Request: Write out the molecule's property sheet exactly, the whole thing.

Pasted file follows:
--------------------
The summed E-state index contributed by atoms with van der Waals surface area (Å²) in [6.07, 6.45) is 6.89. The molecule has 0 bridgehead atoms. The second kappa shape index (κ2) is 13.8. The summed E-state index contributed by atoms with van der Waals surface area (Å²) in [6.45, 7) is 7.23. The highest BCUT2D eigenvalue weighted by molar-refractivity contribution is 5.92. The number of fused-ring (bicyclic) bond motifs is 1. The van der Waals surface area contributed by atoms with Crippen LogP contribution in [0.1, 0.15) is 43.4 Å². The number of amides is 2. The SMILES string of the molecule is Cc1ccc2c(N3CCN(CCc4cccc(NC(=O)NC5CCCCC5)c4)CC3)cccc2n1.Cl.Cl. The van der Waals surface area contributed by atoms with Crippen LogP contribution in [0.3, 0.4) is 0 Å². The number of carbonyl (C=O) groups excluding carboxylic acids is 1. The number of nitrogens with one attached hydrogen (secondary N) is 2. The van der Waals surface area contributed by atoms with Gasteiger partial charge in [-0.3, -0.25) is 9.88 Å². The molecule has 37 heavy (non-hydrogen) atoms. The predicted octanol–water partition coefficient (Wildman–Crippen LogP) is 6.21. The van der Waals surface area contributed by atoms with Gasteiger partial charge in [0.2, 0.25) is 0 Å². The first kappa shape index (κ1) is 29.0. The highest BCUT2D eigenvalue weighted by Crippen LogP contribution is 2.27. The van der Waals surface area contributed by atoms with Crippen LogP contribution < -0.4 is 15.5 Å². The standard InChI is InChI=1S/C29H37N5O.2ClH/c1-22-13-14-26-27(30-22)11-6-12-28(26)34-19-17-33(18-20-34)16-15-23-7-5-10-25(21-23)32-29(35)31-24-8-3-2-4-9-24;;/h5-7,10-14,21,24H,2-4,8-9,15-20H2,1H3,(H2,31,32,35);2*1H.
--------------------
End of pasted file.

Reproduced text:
The summed E-state index contributed by atoms with van der Waals surface area (Å²) in [6.07, 6.45) is 6.89. The molecule has 0 bridgehead atoms. The second kappa shape index (κ2) is 13.8. The summed E-state index contributed by atoms with van der Waals surface area (Å²) in [6.45, 7) is 7.23. The highest BCUT2D eigenvalue weighted by molar-refractivity contribution is 5.92. The number of fused-ring (bicyclic) bond motifs is 1. The van der Waals surface area contributed by atoms with Crippen LogP contribution in [0.1, 0.15) is 43.4 Å². The number of amides is 2. The SMILES string of the molecule is Cc1ccc2c(N3CCN(CCc4cccc(NC(=O)NC5CCCCC5)c4)CC3)cccc2n1.Cl.Cl. The van der Waals surface area contributed by atoms with Crippen LogP contribution in [0.3, 0.4) is 0 Å². The number of carbonyl (C=O) groups excluding carboxylic acids is 1. The number of nitrogens with one attached hydrogen (secondary N) is 2. The van der Waals surface area contributed by atoms with Gasteiger partial charge in [-0.3, -0.25) is 9.88 Å². The molecule has 37 heavy (non-hydrogen) atoms. The predicted octanol–water partition coefficient (Wildman–Crippen LogP) is 6.21. The van der Waals surface area contributed by atoms with Gasteiger partial charge in [0.2, 0.25) is 0 Å². The first kappa shape index (κ1) is 29.0. The highest BCUT2D eigenvalue weighted by Crippen LogP contribution is 2.27. The van der Waals surface area contributed by atoms with Crippen LogP contribution < -0.4 is 15.5 Å². The standard InChI is InChI=1S/C29H37N5O.2ClH/c1-22-13-14-26-27(30-22)11-6-12-28(26)34-19-17-33(18-20-34)16-15-23-7-5-10-25(21-23)32-29(35)31-24-8-3-2-4-9-24;;/h5-7,10-14,21,24H,2-4,8-9,15-20H2,1H3,(H2,31,32,35);2*1H.